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Wonders await at secluded Wisconsin auto, toy museum

In Southwestern Wisconsin, at the highest point overlooking the Mississippi River, you'll find an uncommon and totally engrossing destination devoted to collectibles and nostalgia, at Elmer's Auto & Toy Museum.

By Antoinette Rahn

By the numbers Elmer’s Auto & Toy Museum is impressive. What’s equally, and truthfully, even more impressive, is the mindset of Elmer and Bernadette Duellman. The Duellmans are the owners and operators of the Museum.

“It is so much fun, sharing this with people. The ‘oohs and ahs’ are worth it,” said Elmer, who has lived his entire life in Fountain City, Wis. “I’ve been very lucky – God has told me what stuff to buy over the years”

Auto & Toy Museum is a Tribute to Collecting

View from Eagle's Bluff

Get a load of that view! It's the very view from Eagle's Bluff, overlooking the Mississippi River when you visit Elmer's Auto & Toy Museum in Fountain City, Wis. (All photos by Karen Knapstein)

Based on Elmer’s insight, one could presume God is a fan of classic cars, pedal cars, and toys; and people like Elmer and Bernadette. They are the kind of people who have faith and believe in one another. Plus, they strive to bring a little joy into the lives of people of all ages. Oh, and God must also enjoy sharing the beauty of nature. That's easy to see, especially given that the view from the Museum grounds is purely breathtaking.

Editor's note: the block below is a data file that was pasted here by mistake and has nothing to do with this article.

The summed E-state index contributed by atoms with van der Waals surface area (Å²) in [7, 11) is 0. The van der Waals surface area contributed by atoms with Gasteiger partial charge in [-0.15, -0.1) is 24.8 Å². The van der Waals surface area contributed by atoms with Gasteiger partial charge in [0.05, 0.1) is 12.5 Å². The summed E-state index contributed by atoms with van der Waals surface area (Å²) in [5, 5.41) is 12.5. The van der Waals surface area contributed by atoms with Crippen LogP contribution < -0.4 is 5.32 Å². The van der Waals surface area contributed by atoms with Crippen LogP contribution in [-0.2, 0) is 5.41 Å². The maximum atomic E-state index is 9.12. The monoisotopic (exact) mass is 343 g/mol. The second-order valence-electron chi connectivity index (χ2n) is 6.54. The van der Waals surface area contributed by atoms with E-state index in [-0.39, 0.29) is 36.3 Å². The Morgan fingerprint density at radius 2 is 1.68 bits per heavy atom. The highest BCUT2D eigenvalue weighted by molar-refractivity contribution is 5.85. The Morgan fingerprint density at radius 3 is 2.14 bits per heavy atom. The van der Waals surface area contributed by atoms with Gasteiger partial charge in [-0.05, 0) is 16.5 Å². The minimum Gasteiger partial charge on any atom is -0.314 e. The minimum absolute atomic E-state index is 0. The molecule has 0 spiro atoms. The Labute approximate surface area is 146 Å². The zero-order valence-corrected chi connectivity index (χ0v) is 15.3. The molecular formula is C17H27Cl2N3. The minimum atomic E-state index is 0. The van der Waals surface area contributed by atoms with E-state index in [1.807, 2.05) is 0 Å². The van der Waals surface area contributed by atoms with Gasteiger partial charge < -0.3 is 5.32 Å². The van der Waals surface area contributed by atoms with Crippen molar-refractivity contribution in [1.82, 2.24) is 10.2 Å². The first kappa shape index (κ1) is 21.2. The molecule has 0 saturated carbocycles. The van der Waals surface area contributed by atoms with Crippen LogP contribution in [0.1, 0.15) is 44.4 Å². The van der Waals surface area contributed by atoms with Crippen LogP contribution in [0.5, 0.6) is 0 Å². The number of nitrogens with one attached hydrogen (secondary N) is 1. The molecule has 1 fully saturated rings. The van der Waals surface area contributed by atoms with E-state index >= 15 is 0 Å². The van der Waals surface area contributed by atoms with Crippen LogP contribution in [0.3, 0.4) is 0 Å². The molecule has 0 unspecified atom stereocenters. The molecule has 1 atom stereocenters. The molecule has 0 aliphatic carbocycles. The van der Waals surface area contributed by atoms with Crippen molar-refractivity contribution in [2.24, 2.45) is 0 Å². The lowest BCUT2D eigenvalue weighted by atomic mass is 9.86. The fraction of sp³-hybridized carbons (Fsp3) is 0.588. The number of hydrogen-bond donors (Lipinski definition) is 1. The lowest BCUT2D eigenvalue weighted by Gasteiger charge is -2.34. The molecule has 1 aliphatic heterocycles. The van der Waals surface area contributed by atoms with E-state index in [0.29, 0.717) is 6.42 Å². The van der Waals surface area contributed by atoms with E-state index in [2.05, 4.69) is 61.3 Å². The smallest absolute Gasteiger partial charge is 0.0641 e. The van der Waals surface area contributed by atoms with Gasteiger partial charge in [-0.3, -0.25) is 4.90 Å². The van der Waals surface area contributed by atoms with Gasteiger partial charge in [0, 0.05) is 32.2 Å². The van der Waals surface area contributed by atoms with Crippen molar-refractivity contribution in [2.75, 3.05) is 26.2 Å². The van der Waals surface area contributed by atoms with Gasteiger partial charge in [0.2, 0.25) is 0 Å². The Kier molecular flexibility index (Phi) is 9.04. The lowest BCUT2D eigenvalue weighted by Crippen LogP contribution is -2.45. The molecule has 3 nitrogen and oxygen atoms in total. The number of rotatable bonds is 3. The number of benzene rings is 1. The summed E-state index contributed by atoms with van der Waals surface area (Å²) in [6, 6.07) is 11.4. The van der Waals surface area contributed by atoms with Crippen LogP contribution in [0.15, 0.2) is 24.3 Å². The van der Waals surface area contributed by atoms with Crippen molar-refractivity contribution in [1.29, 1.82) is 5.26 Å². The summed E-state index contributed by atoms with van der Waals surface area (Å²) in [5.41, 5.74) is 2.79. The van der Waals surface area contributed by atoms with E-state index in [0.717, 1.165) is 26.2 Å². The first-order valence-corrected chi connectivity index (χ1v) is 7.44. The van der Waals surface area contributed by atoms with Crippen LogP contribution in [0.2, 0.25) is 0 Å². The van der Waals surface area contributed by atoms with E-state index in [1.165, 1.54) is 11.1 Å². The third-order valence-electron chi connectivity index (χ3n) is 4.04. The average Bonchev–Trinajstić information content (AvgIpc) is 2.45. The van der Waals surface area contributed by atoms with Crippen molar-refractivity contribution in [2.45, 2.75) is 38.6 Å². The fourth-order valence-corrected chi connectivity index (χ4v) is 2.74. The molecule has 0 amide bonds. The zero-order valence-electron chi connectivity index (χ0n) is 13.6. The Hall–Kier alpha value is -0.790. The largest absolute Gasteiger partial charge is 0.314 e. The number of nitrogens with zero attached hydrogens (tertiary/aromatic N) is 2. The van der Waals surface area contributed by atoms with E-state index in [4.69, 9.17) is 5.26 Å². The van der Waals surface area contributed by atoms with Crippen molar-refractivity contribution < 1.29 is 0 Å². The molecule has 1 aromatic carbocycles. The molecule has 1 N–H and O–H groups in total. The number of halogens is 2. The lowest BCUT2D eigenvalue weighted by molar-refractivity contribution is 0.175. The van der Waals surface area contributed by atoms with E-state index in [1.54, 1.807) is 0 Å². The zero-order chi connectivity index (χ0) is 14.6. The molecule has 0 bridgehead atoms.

“You can’t paint a view like that,” said full-time Museum volunteer Ralph Schmidt. It was a view Antique Trader Print Editor Karen Knapstein and myself took in the view recently. Situated atop Eagle Bluff, the highest point along the Mississippi River is the Duellmans’ property. It overlooks the hamlet of Fountain City. The community is nestled along side the ‘Mighty Mississippi,’ which serves as a natural separation between Wisconsin from Minnesota.

Once you catch your breath from taking in the beautiful natural surroundings, you are sure to encounter pure excitement. It's a child-like giddiness you may not have felt in years. It’s just what happens when walking the grounds towards the pole buildings. You'll even see a couple of old school buses and a Bookmobile parked between two buildings. It’s as if they had run their course and settled in a place they knew they’d be welcome.

Careful Acquisition Resulting In an Extraordinary Experience

It’s easy to see why anything and anyone who visits this place referred to as a ‘hidden gem’ feels

Early pedal cars